By Mark Kenny
This article was originally published by The Canberra Times.
It seemed entirely appropriate that the final set-piece of the parliamentary year, the MYEFO (Mid-Year Economic and Fiscal Outlook), was discharged just hours before the Test cricket season commenced.
Not only is the first ball of the series regarded by many as the real start of the Australian summer, but the see-sawing five-day game and parliamentary politics are uncannily analogous.
Both are nationally defining contests, yet are too slow and arcane for all but the on-field players and die-hard aficionados to follow completely. And both are characterised by ebbs and flows, failed ploys, and fluctuating fortunes.
Like parliamentary performance, it doesn't much matter who appears to be in front so much as what brings the whole show to a close.
The game-altering significance of a dropped catch or a badly timed declaration might only become obvious once it's over.
The 45th parliament, which culminated in the 2019 election, demonstrated this point dramatically.
Success for Bill Shorten's poll-dominant opposition was such a formality that bookies paid out early.
But an entirely routine week-two doorstop press conference in suburban Adelaide signalled trouble.
It came in the form of a pretty orthodox delivery by a reporter merely asking - albeit persistently - what Labor's 45 per cent cut on emissions by 2030 meant for future economic growth.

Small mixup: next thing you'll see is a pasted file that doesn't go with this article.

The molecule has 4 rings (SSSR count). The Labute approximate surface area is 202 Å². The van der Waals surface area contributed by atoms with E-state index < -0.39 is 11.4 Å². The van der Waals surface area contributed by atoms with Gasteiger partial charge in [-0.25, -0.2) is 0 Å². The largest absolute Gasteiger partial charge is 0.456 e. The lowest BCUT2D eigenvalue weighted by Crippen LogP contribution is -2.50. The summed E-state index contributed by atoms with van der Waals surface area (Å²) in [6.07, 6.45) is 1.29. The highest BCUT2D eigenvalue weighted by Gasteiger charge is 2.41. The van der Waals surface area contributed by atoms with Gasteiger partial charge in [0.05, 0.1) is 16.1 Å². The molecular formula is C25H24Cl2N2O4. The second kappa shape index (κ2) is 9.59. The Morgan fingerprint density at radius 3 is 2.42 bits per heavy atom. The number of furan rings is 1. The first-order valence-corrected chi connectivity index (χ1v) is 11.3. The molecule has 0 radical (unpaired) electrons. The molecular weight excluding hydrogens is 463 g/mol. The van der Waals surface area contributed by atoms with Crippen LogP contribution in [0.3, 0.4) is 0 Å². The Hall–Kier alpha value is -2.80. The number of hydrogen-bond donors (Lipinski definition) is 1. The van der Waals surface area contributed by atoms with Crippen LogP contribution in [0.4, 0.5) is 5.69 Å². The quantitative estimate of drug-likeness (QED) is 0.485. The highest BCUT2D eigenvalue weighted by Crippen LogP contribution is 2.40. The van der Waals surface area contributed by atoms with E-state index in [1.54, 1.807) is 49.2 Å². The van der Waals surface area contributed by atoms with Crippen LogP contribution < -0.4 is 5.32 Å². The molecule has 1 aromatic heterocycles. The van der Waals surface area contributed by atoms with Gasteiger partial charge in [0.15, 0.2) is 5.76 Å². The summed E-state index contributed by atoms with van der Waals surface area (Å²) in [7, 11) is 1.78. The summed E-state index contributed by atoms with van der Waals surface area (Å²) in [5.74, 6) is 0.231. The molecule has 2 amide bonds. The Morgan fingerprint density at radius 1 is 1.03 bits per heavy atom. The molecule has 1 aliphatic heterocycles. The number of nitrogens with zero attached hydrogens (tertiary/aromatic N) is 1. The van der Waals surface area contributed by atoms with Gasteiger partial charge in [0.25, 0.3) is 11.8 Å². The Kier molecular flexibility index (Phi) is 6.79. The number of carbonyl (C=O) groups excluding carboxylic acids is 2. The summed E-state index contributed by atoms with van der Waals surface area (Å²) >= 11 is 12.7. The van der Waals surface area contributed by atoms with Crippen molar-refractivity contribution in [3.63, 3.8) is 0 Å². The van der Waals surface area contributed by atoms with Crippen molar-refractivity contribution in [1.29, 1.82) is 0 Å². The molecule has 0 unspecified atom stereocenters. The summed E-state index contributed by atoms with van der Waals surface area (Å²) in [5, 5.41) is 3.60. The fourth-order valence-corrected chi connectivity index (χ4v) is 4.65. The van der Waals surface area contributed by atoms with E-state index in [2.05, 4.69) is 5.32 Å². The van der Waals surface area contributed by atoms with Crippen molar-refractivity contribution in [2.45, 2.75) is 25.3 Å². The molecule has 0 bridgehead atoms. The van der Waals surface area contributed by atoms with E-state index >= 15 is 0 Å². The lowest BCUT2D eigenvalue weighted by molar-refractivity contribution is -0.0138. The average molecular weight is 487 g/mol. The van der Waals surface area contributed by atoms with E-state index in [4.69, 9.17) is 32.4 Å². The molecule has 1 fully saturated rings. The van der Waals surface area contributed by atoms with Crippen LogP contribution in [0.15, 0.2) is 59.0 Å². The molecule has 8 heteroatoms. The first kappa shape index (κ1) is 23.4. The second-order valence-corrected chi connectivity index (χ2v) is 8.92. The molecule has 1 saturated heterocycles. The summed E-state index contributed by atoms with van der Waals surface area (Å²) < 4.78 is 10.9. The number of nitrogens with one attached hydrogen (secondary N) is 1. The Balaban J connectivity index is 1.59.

On the back foot, Shorten misread the flight and was trapped plumb in front, his feet never moving.
The presumptive prime minister looked unprepared - or worse, devious - both confidence shakers, and especially so for oppositions.
Not for the first time, the deceptively slow ball of climate and energy policy had proved unplayable for an Australian political leader.
It was a gift to Scott Morrison, who hammered Labor's climate plan relentlessly as uncosted, ideological and a threat to jobs.
Labor's timidity on boldly owning the opportunities of a 21st-century low-carbon economy, much less explaining the crippling costs of inaction - the real danger - magnified a sense of risk for voters, right when they were weighing unknowns such as curbs on franking credits, capital gains tax concessions, and negative gearing.
The beneficiaries of Labor's clay feet would soon emerge. For Scott Morrison, unloved but safe, the prize was the prime ministership of Australia, this time off his own bat.
For Anthony Albanese, darling of Labor's progressively minded rank-and-file when he had faced off against Shorten in 2013 (the latter winning via the caucus), it was the long-coveted leadership.
Yet jilted Ol' Climey, who'd helped dispatch John Howard in 2007, Malcolm Turnbull in 2009 (ETS), Kevin Rudd in 2010 (CPRS), Julia Gillard in 2013 (carbon tax), and Turnbull again in 2018 (NEG), wasn't finished yet.
Heading into 2021, ethereal climate dynamics are again in play, with the perverse effect that Labor is being pulled to the right and the Coalition, arguably, to the left.
Albanese faces increasingly brazen public pressure from a newly bellicose Right faction which says the "crazy" 45 per cent pledge from 2019 was anti-worker madness.